The new fuel cell truck model has been nicknamed the “Beta Truck.”
Japanese automaker, Toyota, has recently revealed the latest version of its Project Portal hydrogen fuel cell truck. Dubbed the “Beta Truck”, version 2.0 of the hydrogen fuel cell eclectic Class 8 heavy duty tuck, builds on what the company learned form version 1.0 of its truck that it nicknamed the “Alpha Truck.”
The Beta Truck has improved range, versatility and maneuverability.
During a media briefing at a Center for Automotive Research meeting that took place on July 30th in Traverse City, Michigan, Toyota said the new hydrogen fuel cell truck was given a range boost that allows the truck to travel over 300 miles per fill up. This is about a 100 mile increase from the initial 200 mile range of the Alpha Truck.
Furthermore, the Beta Truck comes with a sleeper cab combined with a fuel cabinet that allows for additional useable space without increasing the wheelbase on the truck, reported CleanTechnica.
However, in terms of performance, the Beta Truck has maintained the 670 horsepower and 1,325 pound-feet of torque produced as the Alpha.
Improvements made to the hydrogen fuel cell truck were based on lessons Toyota learned from testing the Alpha.
Since April of last year, Toyota has put more than 10,000 miles on the Alpha Truck in California, diving it around the ports of Long Beach and Los Angeles. From its road tests, the company has learned a few lessons, which it has applied to version 2.0, resulting in the improved range and sleeper cab.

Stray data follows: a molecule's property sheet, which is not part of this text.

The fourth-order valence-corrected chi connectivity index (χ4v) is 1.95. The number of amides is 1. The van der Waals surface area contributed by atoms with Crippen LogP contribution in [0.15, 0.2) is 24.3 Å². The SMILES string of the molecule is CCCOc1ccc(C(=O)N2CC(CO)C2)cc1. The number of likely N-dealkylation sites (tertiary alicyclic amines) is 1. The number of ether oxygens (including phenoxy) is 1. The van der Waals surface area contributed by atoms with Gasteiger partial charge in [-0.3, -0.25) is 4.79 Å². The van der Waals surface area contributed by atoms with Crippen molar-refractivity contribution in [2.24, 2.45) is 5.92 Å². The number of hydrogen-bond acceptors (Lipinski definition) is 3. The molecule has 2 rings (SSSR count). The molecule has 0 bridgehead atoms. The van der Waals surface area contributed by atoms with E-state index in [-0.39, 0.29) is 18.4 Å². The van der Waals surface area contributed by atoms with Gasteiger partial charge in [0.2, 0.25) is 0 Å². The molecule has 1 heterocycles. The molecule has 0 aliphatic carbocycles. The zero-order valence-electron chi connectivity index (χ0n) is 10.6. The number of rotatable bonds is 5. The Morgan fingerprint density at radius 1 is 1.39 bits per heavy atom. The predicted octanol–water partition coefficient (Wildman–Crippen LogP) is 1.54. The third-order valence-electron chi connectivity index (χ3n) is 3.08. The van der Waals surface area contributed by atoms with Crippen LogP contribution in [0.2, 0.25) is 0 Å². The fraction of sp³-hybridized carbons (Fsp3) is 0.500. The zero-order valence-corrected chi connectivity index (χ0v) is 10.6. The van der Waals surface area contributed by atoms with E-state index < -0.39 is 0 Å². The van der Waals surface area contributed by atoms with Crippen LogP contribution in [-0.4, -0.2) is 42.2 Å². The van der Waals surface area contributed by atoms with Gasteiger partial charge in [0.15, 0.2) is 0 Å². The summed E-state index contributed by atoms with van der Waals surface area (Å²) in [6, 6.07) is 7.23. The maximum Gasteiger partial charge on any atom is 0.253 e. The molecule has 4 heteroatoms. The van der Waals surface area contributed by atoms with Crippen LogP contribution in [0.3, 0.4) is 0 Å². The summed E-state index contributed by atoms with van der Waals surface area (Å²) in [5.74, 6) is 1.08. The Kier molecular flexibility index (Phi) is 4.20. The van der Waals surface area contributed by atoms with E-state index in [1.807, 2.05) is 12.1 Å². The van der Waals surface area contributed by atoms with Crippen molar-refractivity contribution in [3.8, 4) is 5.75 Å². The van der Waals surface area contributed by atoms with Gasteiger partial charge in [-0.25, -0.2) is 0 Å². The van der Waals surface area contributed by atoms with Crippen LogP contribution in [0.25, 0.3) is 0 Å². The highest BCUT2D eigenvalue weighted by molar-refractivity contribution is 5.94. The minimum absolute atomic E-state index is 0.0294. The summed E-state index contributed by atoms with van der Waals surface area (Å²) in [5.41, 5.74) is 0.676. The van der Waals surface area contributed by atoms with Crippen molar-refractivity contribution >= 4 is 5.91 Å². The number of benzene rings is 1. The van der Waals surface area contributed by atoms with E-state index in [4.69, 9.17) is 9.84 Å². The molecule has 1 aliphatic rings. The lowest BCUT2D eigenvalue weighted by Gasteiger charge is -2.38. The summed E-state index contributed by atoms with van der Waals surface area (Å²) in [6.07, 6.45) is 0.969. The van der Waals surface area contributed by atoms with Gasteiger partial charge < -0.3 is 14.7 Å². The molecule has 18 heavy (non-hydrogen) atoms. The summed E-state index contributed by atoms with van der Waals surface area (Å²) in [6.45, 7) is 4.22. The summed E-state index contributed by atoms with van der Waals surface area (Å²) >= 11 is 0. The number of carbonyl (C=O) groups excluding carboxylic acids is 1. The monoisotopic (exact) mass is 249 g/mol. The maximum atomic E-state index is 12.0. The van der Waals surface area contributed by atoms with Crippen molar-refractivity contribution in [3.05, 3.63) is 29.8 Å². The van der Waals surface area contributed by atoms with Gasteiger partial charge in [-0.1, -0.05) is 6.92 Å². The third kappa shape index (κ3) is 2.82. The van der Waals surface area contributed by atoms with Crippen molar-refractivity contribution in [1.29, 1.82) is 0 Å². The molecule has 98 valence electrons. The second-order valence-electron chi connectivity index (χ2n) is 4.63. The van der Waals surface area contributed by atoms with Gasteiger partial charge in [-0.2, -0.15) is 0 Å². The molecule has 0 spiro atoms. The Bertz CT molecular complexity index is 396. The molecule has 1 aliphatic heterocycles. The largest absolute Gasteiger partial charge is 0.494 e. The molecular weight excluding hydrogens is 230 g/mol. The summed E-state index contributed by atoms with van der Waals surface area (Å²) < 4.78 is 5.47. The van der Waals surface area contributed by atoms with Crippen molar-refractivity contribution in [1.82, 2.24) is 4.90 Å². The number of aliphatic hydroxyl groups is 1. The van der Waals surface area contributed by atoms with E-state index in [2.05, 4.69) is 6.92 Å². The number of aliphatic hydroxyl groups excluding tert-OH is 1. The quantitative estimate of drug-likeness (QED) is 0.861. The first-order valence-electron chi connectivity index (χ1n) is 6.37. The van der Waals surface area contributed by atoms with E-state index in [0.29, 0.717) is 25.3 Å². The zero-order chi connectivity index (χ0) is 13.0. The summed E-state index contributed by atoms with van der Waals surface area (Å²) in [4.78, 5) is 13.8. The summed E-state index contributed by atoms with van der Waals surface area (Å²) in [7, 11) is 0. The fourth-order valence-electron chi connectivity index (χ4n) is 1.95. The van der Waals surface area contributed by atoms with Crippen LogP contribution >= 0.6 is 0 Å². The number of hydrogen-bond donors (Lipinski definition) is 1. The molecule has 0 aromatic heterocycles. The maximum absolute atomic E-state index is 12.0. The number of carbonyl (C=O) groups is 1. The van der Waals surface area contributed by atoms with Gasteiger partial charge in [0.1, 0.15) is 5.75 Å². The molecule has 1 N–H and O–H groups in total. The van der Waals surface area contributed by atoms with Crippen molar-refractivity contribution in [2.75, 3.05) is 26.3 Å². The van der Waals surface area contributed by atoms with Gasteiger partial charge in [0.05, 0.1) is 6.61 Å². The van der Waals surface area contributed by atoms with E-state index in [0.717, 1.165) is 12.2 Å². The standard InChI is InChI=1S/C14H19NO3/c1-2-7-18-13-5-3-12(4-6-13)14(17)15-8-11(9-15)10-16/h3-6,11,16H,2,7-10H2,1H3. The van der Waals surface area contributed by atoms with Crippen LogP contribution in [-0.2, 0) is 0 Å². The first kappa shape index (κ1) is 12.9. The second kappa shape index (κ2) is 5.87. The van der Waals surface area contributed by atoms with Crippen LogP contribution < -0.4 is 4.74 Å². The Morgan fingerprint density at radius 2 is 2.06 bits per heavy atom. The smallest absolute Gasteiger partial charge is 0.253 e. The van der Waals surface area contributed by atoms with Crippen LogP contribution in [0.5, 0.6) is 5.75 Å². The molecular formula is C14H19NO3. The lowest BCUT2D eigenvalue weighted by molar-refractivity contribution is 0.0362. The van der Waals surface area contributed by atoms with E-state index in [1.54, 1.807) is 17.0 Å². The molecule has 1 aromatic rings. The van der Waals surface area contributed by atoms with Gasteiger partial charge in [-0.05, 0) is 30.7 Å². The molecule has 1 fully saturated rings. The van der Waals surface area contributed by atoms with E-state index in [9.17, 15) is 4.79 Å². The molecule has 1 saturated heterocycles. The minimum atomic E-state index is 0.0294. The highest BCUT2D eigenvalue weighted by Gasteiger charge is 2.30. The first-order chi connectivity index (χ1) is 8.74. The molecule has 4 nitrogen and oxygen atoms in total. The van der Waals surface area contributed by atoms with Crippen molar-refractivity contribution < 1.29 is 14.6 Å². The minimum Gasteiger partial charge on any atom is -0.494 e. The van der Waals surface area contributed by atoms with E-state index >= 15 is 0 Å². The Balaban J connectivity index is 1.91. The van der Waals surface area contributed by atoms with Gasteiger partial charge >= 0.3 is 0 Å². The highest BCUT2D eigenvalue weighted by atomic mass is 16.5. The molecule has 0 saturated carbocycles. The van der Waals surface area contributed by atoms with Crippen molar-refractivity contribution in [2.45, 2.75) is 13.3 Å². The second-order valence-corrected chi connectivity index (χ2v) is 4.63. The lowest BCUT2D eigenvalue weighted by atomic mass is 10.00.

“By evaluating the first truck in our test facilities and on the actual roads in the LA area, we made a list of improvements for the Beta truck build process and performance enhancements,” said Chief Engineer of the project, Andrew Lund, as quoted by CleanTechnica.
“We needed to move beyond a proof of concept, which the first truck accomplished, to something that is not only better than the original but is also more commercially viable,” Lund added.
Version 1.0 of the fuel cell vehicle accelerated from concept to prototype in under a year. This was accomplished to see if Toyota’s hydrogen fuel cell tech could be a viable fit for a Class 8 heavy duty truck.
Now, with the improvements that have been added to the Beta Truck, the company will continue its fast deployment strategy. The hydrogen fuel cell truck is expected to become fully operation later this year at the ports of Los Angeles and Long Beach.